Bipartisanship in the making of foreign policy has been the tradition from the days of President Harry Truman and Sen. Arthur Vandenberg until recent times. And it has led us not only to a triumph in the Cold War but to our emergence as the only global superpower with special responsibilities.
We should cooperate not only with each other at home, but with our allies abroad. While America is paramount, it isn't omnipotent. We need Europe, which shares our values and interests, even if it disagrees with us on specific policies. But we cannot have a relationship if we only dictate to or threaten those who disagree. Sometimes we may be right. Sometimes they may be right. But there is something transcendental about shared values that shouldn't be subordinated to tactical requirements.
We should strive to expand the zone of peace and prosperity to build a stable international system in which our leadership can be fruitfully exercised. That means supporting a larger European Union. It means drawing Russia closer while remaining unambiguous about the behavior that disqualifies Russia -- pursuing a policy of genocide against the Chechens, killing journalists and repressing the mass media -- from genuine membership in the community of democratic, law-abiding states.
We must also transform the world's zone of conflict into a zone of peace. That means, above all else, the Middle East. We must more clearly identify the United States with the pursuit of peace between Israelis and Palestinians. Palestinian terrorism has to be rejected and condemned, yes. But it should not be translated into support for Israel's increasingly brutal repression, colonial settlements and a new wall. Instead, America should help the majority of Israelis and Palestinians, who are ready to accept a viable peace.
In Iraq we must succeed. Failure is not an option. But we have to ask ourselves what is the definition of success. More killing, more repression, more effective counterinsurgency? The introduction of new technologies to crush the resistance? Or is success an effort to promote, by using force, a political solution?
If there's going to be a political solution in Iraq, two prerequisites have to be fulfilled as rapidly as feasible: the internationalization of the foreign presence in Iraq and the transfer of power as soon as possible to a sovereign Iraqi authority. Regarding the first, too much time has been lost already. As for the second, there's nothing to be lost by prematurely declaring an Iraqi authority as sovereign if that lends it political legitimacy in a country which is searching to define itself, which has been humiliated, and which remains ambivalent toward us.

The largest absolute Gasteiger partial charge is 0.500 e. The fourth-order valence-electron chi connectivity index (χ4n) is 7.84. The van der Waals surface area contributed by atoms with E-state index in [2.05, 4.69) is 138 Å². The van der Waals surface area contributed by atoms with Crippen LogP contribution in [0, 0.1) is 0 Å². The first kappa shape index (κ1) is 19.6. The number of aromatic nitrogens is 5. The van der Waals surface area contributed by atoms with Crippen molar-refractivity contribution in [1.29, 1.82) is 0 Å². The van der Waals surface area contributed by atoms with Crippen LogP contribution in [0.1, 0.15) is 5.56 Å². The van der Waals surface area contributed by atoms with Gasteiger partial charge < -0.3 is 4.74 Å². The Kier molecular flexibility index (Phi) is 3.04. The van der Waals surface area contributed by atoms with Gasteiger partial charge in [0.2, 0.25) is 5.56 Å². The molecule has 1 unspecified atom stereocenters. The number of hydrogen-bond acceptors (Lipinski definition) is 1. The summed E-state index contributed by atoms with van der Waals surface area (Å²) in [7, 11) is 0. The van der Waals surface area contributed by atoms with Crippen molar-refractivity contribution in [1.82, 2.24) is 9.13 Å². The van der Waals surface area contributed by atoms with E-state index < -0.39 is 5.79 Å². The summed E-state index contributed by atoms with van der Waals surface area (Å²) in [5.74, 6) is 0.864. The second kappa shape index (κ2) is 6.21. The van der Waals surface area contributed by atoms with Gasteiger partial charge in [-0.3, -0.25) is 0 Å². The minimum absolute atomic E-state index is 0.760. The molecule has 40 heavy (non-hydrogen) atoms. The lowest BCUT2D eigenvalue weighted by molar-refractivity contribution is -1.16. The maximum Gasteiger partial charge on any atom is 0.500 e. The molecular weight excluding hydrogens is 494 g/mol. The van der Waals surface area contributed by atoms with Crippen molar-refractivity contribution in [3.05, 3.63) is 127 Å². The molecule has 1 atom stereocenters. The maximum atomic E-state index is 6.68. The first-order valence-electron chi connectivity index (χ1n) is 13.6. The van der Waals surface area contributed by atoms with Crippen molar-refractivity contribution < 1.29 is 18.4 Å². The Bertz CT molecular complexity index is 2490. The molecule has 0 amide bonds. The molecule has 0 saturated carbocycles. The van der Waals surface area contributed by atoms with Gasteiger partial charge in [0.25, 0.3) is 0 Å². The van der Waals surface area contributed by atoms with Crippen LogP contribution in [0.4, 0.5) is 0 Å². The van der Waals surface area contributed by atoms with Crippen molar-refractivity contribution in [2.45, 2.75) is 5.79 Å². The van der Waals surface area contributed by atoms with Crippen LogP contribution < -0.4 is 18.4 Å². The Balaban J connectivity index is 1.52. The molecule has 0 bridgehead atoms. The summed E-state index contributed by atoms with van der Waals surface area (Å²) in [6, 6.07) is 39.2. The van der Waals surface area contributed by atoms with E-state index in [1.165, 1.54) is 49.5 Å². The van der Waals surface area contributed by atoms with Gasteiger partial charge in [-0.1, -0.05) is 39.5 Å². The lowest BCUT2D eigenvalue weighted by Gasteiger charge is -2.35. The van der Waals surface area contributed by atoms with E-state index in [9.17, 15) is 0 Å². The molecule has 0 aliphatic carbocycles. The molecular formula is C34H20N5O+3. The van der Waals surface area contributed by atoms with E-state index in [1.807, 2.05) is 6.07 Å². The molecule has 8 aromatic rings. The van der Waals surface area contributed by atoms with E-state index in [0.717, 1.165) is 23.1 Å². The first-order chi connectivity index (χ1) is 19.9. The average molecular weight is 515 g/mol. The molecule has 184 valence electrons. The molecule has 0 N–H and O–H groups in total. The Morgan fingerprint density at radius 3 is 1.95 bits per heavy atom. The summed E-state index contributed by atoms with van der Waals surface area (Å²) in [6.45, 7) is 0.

What is the future for the doctrine of preemption against nations or groups with the potential to acquire weapons of mass destruction? It is important not to plunge headlong into the tempting notion that we will preempt unilaterally on suspicion, which is what the doctrine now amounts to. We simply do not know enough to be able to preempt with confidence.
For four years I was the principal channel of intelligence to the president of the United States. We had a good idea of the security challenge we faced. Today the problem is more elusive. We're not dealing with nuclear silos and military structures geared for an assault on American security. We could decipher and seek to paralyze those in the event of war. We were well-informed to a degree that cannot be matched in dealing with the new threats to our security.
These new challenges can only be addressed if we have what we do not have -- a really effective intelligence service. I find it appalling that when we went into Iraq we did not know if it had weapons of mass destruction. We thought it had such weapons based largely on extrapolation.
That means that our commanders in the field went into battle without knowledge of the Iraqi WMD order of battle. They did not know what units, brigades or divisions in the Iraqi armed forces were equipped with what kind of weapons of mass destruction. Were there chemical weapons on the battalion level, on the brigade level or with special units? Who had bacteriological weapons? At what stage of development was the allegedly reconstituted nuclear program?
All of this points to a fundamental shortcoming in our national security policy. If we want to lead, we have to have other countries trust us. When we speak, they have to think it is the truth. This is why de Gaulle said what he did. This is why others believed us prior to the war in Iraq.
They no longer do. To correct that, we need an intelligence service that speaks with authority. If preemption becomes necessary, it should be able to truly tell us that, as a last resort, preemption is necessary. Right now there's no way of knowing.
Ultimately at issue is the relationship between the new requirements of security and the traditions of American idealism. For decades, we have played a unique role in the world because we were viewed as a society that was generally committed to certain ideals, prepared to practice them at home and ready to defend them abroad. Today, for the first time, our commitment to idealism worldwide is challenged by a sense of vulnerability. We have to be careful not to become self-centered and subordinate everything else in the world to an exaggerated sense of insecurity.
We are going to live in an insecure world. It cannot be avoided. We have to learn to live in it with dignity, with idealism, with steadfastness.